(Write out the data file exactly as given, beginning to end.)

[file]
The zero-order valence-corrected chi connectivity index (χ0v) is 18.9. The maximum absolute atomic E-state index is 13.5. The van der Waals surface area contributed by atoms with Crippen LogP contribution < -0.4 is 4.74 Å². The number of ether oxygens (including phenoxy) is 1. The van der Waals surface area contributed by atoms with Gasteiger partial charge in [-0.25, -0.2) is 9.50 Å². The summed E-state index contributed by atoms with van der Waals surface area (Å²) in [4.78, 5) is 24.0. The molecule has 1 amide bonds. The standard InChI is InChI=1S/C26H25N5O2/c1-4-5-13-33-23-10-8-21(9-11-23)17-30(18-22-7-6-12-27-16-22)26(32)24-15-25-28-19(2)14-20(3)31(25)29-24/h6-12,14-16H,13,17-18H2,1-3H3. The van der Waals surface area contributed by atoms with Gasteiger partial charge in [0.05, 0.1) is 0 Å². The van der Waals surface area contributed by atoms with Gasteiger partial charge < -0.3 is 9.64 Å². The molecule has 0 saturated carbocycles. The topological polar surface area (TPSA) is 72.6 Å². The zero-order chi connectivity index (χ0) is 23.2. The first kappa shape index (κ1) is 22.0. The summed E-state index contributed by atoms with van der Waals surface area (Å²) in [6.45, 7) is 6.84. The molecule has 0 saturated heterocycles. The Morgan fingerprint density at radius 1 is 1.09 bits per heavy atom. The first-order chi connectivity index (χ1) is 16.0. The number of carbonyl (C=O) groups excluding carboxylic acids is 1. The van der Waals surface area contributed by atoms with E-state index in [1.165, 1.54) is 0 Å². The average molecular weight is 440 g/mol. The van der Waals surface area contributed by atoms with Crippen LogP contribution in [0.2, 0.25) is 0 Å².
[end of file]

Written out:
The zero-order valence-corrected chi connectivity index (χ0v) is 18.9. The maximum absolute atomic E-state index is 13.5. The van der Waals surface area contributed by atoms with Crippen LogP contribution < -0.4 is 4.74 Å². The number of ether oxygens (including phenoxy) is 1. The van der Waals surface area contributed by atoms with Gasteiger partial charge in [-0.25, -0.2) is 9.50 Å². The summed E-state index contributed by atoms with van der Waals surface area (Å²) in [4.78, 5) is 24.0. The molecule has 1 amide bonds. The standard InChI is InChI=1S/C26H25N5O2/c1-4-5-13-33-23-10-8-21(9-11-23)17-30(18-22-7-6-12-27-16-22)26(32)24-15-25-28-19(2)14-20(3)31(25)29-24/h6-12,14-16H,13,17-18H2,1-3H3. The van der Waals surface area contributed by atoms with Gasteiger partial charge in [0.05, 0.1) is 0 Å². The van der Waals surface area contributed by atoms with Gasteiger partial charge < -0.3 is 9.64 Å². The molecule has 0 saturated carbocycles. The topological polar surface area (TPSA) is 72.6 Å². The zero-order chi connectivity index (χ0) is 23.2. The first kappa shape index (κ1) is 22.0. The summed E-state index contributed by atoms with van der Waals surface area (Å²) in [6.45, 7) is 6.84. The molecule has 0 saturated heterocycles. The Morgan fingerprint density at radius 1 is 1.09 bits per heavy atom. The first-order chi connectivity index (χ1) is 16.0. The number of carbonyl (C=O) groups excluding carboxylic acids is 1. The van der Waals surface area contributed by atoms with E-state index in [1.165, 1.54) is 0 Å². The average molecular weight is 440 g/mol. The van der Waals surface area contributed by atoms with Crippen LogP contribution in [0.2, 0.25) is 0 Å².